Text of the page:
Gifts for Mom, Grandparents, Besties and YOU🎄 ➔

Written By:  Tiffany Verzal

Alexis has had a full life in her five short years. She’s spoiled rotten, sees her grandparents all of the time, and is loved by so many people. She’s had more prayers said for her, and received more cards and gifts from strangers than I can count. She eats cookies before dinner and can spray me with the garden hose without getting in trouble.

But Alexis has earned it. She works hard, and she is a fighter. She got dealt a hand of cards that most of us couldn’t handle playing with, but she does everything with such determination. However, the one thing that I know she is missing in her life is friends her age and play dates. I’ll admit, this one falls on me and my frustrations and fears.

I remember listening to a podcast about shaken baby syndrome when she was first injured. They were interviewing a mom whose son was six. He had been shaken when he was a baby. She sounded so sad and hopeless when she started talking about the social aspect of his life. She said that their family felt very isolated because it was getting too hard to take him out. He couldn’t do what the other kids were doing and she and her husband never relaxed, because they needed to take care of him no matter where they were.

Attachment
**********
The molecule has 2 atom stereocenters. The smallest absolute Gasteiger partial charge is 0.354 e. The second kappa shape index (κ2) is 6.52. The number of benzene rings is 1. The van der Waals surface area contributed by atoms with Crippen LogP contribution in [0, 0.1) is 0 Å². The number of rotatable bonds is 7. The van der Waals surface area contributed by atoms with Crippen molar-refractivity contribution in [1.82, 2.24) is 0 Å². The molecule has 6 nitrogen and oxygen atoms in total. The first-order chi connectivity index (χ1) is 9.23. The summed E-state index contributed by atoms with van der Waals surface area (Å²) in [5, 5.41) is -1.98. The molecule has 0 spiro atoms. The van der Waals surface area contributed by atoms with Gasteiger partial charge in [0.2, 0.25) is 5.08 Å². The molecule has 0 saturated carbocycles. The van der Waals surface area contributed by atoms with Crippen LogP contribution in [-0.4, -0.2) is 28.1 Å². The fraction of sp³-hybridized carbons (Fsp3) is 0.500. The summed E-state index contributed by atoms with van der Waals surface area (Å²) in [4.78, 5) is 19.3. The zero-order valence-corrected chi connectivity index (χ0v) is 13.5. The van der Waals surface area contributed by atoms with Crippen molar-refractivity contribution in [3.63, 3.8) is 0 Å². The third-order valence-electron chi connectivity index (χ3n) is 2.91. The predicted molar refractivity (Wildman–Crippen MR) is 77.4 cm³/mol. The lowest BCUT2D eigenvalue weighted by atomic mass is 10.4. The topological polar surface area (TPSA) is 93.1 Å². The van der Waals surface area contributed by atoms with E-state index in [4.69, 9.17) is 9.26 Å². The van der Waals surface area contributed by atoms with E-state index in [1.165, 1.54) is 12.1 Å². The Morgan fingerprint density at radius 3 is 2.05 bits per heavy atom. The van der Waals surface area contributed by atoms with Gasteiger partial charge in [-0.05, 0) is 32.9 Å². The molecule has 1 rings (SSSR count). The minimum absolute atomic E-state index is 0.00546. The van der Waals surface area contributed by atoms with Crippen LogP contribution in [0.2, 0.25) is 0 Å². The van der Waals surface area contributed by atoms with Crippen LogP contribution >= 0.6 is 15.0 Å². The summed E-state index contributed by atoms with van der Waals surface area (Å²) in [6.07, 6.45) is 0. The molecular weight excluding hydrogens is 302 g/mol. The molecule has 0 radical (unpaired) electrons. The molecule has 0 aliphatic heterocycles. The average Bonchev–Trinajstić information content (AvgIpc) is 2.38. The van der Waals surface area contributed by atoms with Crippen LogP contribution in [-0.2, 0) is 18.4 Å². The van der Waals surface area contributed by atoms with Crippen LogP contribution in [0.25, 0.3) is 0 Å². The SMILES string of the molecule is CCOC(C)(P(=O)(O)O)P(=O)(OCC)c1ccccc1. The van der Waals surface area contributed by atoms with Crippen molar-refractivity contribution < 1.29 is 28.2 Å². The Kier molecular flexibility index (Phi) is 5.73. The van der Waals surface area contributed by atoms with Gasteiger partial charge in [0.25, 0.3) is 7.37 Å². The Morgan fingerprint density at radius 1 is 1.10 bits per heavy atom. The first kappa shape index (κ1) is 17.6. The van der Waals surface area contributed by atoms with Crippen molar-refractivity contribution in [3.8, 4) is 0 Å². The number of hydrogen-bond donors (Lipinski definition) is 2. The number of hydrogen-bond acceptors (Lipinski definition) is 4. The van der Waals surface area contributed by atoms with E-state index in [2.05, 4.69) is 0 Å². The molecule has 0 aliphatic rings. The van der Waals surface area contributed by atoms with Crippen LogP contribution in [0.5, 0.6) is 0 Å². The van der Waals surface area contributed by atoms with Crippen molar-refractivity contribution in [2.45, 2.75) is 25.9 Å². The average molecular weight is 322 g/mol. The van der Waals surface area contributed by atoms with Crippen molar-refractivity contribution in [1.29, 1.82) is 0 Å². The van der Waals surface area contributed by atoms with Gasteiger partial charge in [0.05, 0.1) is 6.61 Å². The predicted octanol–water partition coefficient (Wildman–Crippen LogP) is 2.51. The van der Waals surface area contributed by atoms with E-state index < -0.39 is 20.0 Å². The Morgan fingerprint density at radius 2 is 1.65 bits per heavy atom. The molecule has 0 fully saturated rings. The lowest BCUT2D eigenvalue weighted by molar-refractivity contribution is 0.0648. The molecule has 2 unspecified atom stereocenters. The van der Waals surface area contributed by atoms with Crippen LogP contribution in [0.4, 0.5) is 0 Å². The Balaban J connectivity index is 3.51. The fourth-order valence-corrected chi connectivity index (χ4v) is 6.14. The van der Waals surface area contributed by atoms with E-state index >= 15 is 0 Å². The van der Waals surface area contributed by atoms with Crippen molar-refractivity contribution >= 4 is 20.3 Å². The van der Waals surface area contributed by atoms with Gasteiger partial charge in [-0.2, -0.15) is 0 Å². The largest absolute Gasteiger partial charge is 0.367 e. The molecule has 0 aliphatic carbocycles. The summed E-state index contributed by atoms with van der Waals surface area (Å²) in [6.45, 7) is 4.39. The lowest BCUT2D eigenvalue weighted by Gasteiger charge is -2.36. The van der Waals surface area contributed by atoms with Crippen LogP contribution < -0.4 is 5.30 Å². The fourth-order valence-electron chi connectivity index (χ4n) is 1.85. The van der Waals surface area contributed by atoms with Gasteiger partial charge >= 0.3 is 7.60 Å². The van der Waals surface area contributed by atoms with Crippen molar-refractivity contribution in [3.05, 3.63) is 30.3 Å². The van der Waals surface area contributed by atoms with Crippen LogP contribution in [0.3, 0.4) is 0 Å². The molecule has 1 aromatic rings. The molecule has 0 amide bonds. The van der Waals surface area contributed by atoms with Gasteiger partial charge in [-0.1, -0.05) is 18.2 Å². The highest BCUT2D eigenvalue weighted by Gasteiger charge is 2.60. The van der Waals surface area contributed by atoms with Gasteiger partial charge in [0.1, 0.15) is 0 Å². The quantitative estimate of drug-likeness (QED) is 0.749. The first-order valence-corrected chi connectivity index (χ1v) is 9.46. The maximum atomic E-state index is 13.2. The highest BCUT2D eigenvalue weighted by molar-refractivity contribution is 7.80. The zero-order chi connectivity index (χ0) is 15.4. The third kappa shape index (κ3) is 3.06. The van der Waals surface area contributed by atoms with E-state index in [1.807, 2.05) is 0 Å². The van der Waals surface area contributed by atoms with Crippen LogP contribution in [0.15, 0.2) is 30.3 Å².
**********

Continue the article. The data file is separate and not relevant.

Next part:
I didn’t really understand at the time. We were always taking Alexis places, and friends invited us to come over and play. But over time, social activities with families the same age got more difficult, and now I understand what she was saying.

First, let me say we have it very easy compared to some families. We are not on a medication schedule, Alexis doesn’t have behavior problems, and she’s our only child.

But we still face some challenges that others don’t.

One of the things that has made making friends really difficult is that Alexis has a therapy schedule that (most times) keep us from meeting up when we are invited. At one point, Brandon and I were exhausted from taking care of her around the clock and going out of our home took that much more energy. It was also really hard to watch Alexis being left in the dust when it came to peers meeting milestones. The older she was getting, the more separation there was.

We would go to gatherings from time to time, but it was so hard. The other kids would go off and play and we would have to help Alexis play too. Brandon and I would switch off and on every ten minutes so that the other one could talk to the adults.